CNC Tooling Spot Drill Centre Drill

CNC Tooling Spot Drill Centre Drill

Category : Tooling Useful Stuff

CNC Tooling

Spot Drill Centre Drill Spot The Difference

Now if you already know then:

GET SOME WORK DONE

You don’t need to waste your time reading all this bollocks.

CNC Tooling

Spot The Difference

Now Let’s Talk About Centre Drills

They come in various sizes designated by a BS number.

BS1 to BS6

BS6 being big.

Anyway BS1 is 1/8″ diameter and BS6 weighs in at a massive 5/8″and a government health warning.

CNC Tooling

There is only one reason why you would use a centre drill and that is if you require clearance for a centre.

CNC Tooling

If you have a long part and you wish to support it with a tailstock then you need clearance for the point of the centre.

If you used a spot drill the point would touch before the sides.

CNC Tooling

If the part is going to be ground then it will most likely be held between two centres.

CNC Tooling

 

CNC Tooling

Now the big problem with centre drills is that in order to clear the point of your centre they have to have that little point (pilot) on the end.

And these little bastard break off. Oh and if your turret on your lathe is not aligned properly, you got no chance.

A BS1 centre drill has a pilot that’s just .64mm in diameter!!!!!

As soon as it makes contact you’ll see it wandering aimlessly around like a drunk teenager in Birmingham on a Saturday night.

Carry on now and it will snap off and if your having a shit day it will lodge itself in the part. You’ll need a neutron bomb to get it out.

So let’s move on and stop talking about these annoying little beasts.

Rule Number 1 only use them if you have to.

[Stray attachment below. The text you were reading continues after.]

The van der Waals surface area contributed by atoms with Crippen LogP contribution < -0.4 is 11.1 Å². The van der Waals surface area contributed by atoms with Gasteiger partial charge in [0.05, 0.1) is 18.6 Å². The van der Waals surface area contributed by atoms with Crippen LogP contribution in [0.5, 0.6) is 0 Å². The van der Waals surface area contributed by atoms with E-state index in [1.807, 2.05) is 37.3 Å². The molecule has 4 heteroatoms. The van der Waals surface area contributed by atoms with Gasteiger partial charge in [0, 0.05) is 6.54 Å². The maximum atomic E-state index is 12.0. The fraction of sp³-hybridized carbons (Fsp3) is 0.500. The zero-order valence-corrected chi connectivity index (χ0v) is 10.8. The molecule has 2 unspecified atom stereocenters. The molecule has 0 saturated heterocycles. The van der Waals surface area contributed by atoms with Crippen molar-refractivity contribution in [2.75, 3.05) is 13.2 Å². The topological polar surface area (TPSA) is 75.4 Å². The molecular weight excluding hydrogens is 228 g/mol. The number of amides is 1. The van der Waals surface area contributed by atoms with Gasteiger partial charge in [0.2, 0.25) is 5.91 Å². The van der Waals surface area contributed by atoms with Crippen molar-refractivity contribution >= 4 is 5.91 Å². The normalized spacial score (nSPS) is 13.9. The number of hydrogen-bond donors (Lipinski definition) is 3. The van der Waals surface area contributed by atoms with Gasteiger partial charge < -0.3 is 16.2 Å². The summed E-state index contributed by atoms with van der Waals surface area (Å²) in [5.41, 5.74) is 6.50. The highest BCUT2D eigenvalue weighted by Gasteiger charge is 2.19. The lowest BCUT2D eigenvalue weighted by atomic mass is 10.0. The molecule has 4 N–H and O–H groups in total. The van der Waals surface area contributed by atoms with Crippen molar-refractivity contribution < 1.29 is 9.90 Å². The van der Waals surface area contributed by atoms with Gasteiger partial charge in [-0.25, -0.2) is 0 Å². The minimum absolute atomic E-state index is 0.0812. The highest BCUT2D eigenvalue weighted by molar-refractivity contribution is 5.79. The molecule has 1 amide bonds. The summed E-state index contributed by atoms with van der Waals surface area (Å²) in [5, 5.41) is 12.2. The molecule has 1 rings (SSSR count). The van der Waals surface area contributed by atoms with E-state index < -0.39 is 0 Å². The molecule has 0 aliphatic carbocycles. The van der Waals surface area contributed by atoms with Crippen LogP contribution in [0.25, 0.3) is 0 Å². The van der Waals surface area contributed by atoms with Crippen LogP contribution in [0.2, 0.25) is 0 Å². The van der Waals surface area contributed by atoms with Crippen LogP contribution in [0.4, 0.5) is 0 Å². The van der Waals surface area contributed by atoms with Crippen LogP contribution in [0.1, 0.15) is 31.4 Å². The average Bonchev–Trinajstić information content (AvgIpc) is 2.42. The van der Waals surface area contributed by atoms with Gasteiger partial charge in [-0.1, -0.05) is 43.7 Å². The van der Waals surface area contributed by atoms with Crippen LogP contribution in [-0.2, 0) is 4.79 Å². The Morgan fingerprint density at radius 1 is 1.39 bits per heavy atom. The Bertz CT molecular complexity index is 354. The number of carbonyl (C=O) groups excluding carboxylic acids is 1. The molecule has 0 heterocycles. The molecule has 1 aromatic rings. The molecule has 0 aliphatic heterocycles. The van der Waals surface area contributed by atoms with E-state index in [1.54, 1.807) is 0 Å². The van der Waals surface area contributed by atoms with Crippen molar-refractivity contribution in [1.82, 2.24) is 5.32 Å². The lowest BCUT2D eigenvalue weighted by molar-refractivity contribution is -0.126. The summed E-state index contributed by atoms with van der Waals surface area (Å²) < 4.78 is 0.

Rule Number 2 only use them if you really have to.

Rule Number 3 only use them if you really really have to.

CNC Tooling Spot Drills

Now these again come in various sizes a much bigger range from 2mm to 20mm and you get a 120 degree point or a 90 degree point.

B & Q are great for all kinds of DIY products (free add). But whatever you do don’t use the drills for serious engineering.

CNC Tooling

Shelves, building kitchen units, making the misses a Jewelry Box. They are fantastic, but not if you want to be a serious grown up engineer and play with the big boys.

So lets bin all the shitty cheap HSS drills and buy some decent stuff. Oh by the way don’t blame me if your boss says “dream on”

Why Am I Saying This

Well because modern drills are amazing.

They hold accurate size.

Don’t need a spot drill.

Really super fast.

Last longer.

Oh did I mention they are bloody expensive.

Centre Drill

Now with HSS drills you can buy thousands of em for a fiver and still have change to buy Robbie Williams concert tickets.

But good quality modern drills are expensive. The good news is they easily pay for themselves. You need to treat them carefully because if they are carbide then they can chip and smash easily. You know in that James Bond movie where he is disarming a nuclear bomb? Well treat them like that and you’ll be just fine.

CNC Tooling

Anyway that’s not what this article is about.

CNC Tooling Centre Drill

A centre drill has a 60 degree point which is not good to start a drill. With a spot drill you can get a 120 degree point which is roughly the same as your drill point so it gives the drill a great start.

The drill won’t wander but if you heed my advice and use a super duper new drill then it will drill perfectly without any spot drill.

Spot Drill Last

I would always  use good quality CNC Tooling.

Use a good quality modern drill and then use a 90 degree point spot drill after to chamfer your holes.

This means you can rapid the spot drill right into the hole and then feed in just a tiny amount to create the chamfer.

Spot Drills The Good Bit

You can deburr with a spot drill. Just program it to go around your shape and put a nice clean chamfer around you part.

CNC Tooling Conclusion Spot Drill Centre Drill

Always use good quality CNC Tooling

Use a centre drill only if you have to.

Make sure your turret is aligned on a CNC Lathe.

Centre drills are for centre locations on long or ground parts.

Centre drills are for grinding between centres

Spot drill can be same angle as drill.

Spot drill after drilling.

Use spot drills to deburr parts.

Thanks

If you have been affected by any of the issues in this post or need CNC Counselling then contact me.

If you want to learn to program CNC Milling Machines

Look no further Contact CNC Training Centre


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